Two employees of Clydesdale Bank in Tunbridge Wells have raised more than £7,000 for cerebral palsy charity Scope by tackling Africa’s highest peak, Mt Kilimanjaro.
Mark Lilliott and Ben Jury were part of a 22-strong team that battled altitude sickness during an arduous ascent of the inactive volcano, which at 19,343ft (5,896m) dominates the skyline at the border of Tanzania and Kenya.
The pair, who work at the bank’s Financial Solutions Centre (FSC) on Church Road, had prepared for the trip with endurance training that included running in the Eastbourne Marathon but admitted the climb was even more difficult than they were expecting.
“It was very tough, mainly because of the altitude involved but also because we were walking seven hours a day straight up,” said Mark Lilliott. “The altitude makes everything harder and a lot of the group suffered with sickness and bad headaches.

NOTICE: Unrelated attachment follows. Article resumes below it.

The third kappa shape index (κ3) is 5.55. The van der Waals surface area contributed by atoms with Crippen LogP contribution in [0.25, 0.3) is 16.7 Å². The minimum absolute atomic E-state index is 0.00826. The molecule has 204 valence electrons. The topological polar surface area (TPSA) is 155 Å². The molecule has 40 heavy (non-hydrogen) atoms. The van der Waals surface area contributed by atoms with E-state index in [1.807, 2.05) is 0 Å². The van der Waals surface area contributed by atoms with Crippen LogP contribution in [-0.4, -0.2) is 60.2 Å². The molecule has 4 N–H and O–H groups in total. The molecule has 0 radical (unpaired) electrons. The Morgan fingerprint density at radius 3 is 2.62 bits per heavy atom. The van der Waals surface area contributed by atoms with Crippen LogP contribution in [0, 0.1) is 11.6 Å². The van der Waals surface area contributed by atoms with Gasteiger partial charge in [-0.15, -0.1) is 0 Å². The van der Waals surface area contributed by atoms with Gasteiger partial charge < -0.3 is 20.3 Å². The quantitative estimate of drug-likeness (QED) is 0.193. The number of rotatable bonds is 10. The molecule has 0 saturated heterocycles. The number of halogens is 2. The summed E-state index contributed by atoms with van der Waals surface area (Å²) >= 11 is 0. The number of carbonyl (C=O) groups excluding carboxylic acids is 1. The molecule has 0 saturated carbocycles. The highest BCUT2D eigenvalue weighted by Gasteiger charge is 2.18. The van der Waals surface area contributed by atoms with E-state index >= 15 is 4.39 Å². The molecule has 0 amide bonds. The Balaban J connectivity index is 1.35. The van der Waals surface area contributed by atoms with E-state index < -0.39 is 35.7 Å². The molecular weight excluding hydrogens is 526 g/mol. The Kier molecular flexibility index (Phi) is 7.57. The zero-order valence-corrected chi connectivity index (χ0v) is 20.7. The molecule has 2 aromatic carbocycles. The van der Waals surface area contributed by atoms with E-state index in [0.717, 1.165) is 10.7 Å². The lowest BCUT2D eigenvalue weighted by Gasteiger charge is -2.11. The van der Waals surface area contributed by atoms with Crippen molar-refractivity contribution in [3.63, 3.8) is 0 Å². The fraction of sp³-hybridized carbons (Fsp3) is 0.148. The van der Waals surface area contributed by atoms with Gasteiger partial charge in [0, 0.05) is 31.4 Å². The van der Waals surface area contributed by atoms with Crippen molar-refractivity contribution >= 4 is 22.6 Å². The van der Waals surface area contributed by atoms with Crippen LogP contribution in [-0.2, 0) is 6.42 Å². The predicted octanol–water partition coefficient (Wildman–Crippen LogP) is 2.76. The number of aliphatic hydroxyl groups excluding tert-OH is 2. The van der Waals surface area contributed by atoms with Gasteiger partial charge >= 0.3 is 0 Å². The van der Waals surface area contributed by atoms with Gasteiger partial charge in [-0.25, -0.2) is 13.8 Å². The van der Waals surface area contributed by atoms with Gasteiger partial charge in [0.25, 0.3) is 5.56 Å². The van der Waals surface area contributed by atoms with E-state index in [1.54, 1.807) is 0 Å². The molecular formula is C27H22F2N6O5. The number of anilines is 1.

“It is also an unusual climb because Kilimanjaro is so close to the Equator which meant we set off in tropical conditions of about 35ºC while it was snowing at the top. On our final night before reaching Uhuru, the summit, the temperature was –13ºC but one of the group took a reading and with the wind chill factor it worked out at about –30.”
Mark, 31, said that while the challenge of climbing the iconic peak had been what initially attracted he and Ben, 32, to the project, a different perspective had been provided by meeting with people with experiences of cerebral palsy.
He added: “Once we started fundraising in earnest outside local supermarkets we came into contact with people with direct connections to cerebral palsy and that really made quite a difference to the way we viewed it. It really hit home and made us determined to reach our fundraising target and to get to the top of Kilimanjaro.”
In total, the group raised more than £75,000 for Scope as a result of the nine-day expedition.
Chris Winning, Managing Partner of the Tunbridge Wells FSC, said: “Congratulations to Mark and Ben for climbing Kilimanjaro and for their fundraising efforts, both of which are great achievements. They’ve probably had enough of climbing for the time being so no doubt they’re glad they can take the lift at work rather than having to tackle the stairs.”